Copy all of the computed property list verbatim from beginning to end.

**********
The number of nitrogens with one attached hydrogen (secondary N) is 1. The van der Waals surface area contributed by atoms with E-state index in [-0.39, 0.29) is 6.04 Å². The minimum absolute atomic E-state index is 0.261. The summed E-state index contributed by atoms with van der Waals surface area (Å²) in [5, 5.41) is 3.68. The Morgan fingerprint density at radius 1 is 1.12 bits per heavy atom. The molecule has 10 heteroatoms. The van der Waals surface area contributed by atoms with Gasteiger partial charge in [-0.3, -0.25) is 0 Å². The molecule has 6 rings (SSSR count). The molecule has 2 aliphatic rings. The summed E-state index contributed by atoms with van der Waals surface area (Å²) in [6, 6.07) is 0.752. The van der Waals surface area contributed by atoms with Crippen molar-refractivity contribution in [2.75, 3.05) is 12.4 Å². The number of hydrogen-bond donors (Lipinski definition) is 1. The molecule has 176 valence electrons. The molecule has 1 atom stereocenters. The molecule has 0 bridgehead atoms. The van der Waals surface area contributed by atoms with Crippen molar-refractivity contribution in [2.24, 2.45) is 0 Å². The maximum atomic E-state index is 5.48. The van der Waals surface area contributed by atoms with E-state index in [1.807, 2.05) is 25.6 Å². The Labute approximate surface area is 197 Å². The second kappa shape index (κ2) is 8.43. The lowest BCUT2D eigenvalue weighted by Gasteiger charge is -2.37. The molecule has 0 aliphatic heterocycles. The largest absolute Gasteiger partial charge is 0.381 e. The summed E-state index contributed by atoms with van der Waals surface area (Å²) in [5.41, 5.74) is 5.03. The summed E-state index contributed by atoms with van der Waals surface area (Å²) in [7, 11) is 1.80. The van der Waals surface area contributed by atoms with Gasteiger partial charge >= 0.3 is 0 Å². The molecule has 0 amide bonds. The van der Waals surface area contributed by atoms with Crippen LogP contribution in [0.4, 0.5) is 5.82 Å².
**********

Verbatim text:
The number of nitrogens with one attached hydrogen (secondary N) is 1. The van der Waals surface area contributed by atoms with E-state index in [-0.39, 0.29) is 6.04 Å². The minimum absolute atomic E-state index is 0.261. The summed E-state index contributed by atoms with van der Waals surface area (Å²) in [5, 5.41) is 3.68. The Morgan fingerprint density at radius 1 is 1.12 bits per heavy atom. The molecule has 10 heteroatoms. The van der Waals surface area contributed by atoms with Gasteiger partial charge in [-0.3, -0.25) is 0 Å². The molecule has 6 rings (SSSR count). The molecule has 2 aliphatic rings. The summed E-state index contributed by atoms with van der Waals surface area (Å²) in [6, 6.07) is 0.752. The van der Waals surface area contributed by atoms with Crippen molar-refractivity contribution in [2.75, 3.05) is 12.4 Å². The number of hydrogen-bond donors (Lipinski definition) is 1. The molecule has 176 valence electrons. The molecule has 1 atom stereocenters. The molecule has 0 bridgehead atoms. The van der Waals surface area contributed by atoms with Crippen molar-refractivity contribution in [2.24, 2.45) is 0 Å². The maximum atomic E-state index is 5.48. The van der Waals surface area contributed by atoms with E-state index in [1.807, 2.05) is 25.6 Å². The Labute approximate surface area is 197 Å². The second kappa shape index (κ2) is 8.43. The lowest BCUT2D eigenvalue weighted by Gasteiger charge is -2.37. The molecule has 0 aliphatic heterocycles. The largest absolute Gasteiger partial charge is 0.381 e. The summed E-state index contributed by atoms with van der Waals surface area (Å²) in [5.41, 5.74) is 5.03. The summed E-state index contributed by atoms with van der Waals surface area (Å²) in [7, 11) is 1.80. The van der Waals surface area contributed by atoms with Gasteiger partial charge >= 0.3 is 0 Å². The molecule has 0 amide bonds. The van der Waals surface area contributed by atoms with Crippen LogP contribution in [0.4, 0.5) is 5.82 Å².